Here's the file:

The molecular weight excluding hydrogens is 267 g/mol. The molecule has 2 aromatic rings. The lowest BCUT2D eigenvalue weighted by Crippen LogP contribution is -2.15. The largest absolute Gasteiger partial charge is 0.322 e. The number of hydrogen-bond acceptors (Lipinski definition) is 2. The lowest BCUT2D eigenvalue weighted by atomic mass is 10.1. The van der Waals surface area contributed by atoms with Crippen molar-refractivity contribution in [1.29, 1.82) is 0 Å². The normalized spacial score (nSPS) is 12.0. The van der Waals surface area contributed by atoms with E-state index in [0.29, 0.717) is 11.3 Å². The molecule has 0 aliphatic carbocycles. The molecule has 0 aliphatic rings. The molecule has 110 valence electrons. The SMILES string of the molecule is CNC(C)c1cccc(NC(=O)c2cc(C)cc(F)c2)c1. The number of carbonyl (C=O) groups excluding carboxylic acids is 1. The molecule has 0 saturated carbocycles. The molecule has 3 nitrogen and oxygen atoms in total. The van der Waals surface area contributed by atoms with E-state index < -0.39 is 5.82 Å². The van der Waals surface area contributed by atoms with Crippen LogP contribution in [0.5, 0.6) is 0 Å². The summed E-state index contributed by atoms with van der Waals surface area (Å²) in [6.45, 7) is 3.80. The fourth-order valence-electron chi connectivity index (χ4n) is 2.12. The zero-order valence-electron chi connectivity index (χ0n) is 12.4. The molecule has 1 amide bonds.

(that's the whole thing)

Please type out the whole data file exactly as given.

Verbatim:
The molecular weight excluding hydrogens is 267 g/mol. The molecule has 2 aromatic rings. The lowest BCUT2D eigenvalue weighted by Crippen LogP contribution is -2.15. The largest absolute Gasteiger partial charge is 0.322 e. The number of hydrogen-bond acceptors (Lipinski definition) is 2. The lowest BCUT2D eigenvalue weighted by atomic mass is 10.1. The van der Waals surface area contributed by atoms with Crippen molar-refractivity contribution in [1.29, 1.82) is 0 Å². The normalized spacial score (nSPS) is 12.0. The van der Waals surface area contributed by atoms with E-state index in [0.29, 0.717) is 11.3 Å². The molecule has 0 aliphatic carbocycles. The molecule has 0 aliphatic rings. The molecule has 110 valence electrons. The SMILES string of the molecule is CNC(C)c1cccc(NC(=O)c2cc(C)cc(F)c2)c1. The number of carbonyl (C=O) groups excluding carboxylic acids is 1. The molecule has 0 saturated carbocycles. The molecule has 3 nitrogen and oxygen atoms in total. The van der Waals surface area contributed by atoms with E-state index < -0.39 is 5.82 Å². The van der Waals surface area contributed by atoms with Crippen LogP contribution in [0.5, 0.6) is 0 Å². The summed E-state index contributed by atoms with van der Waals surface area (Å²) in [6.45, 7) is 3.80. The fourth-order valence-electron chi connectivity index (χ4n) is 2.12. The zero-order valence-electron chi connectivity index (χ0n) is 12.4. The molecule has 1 amide bonds.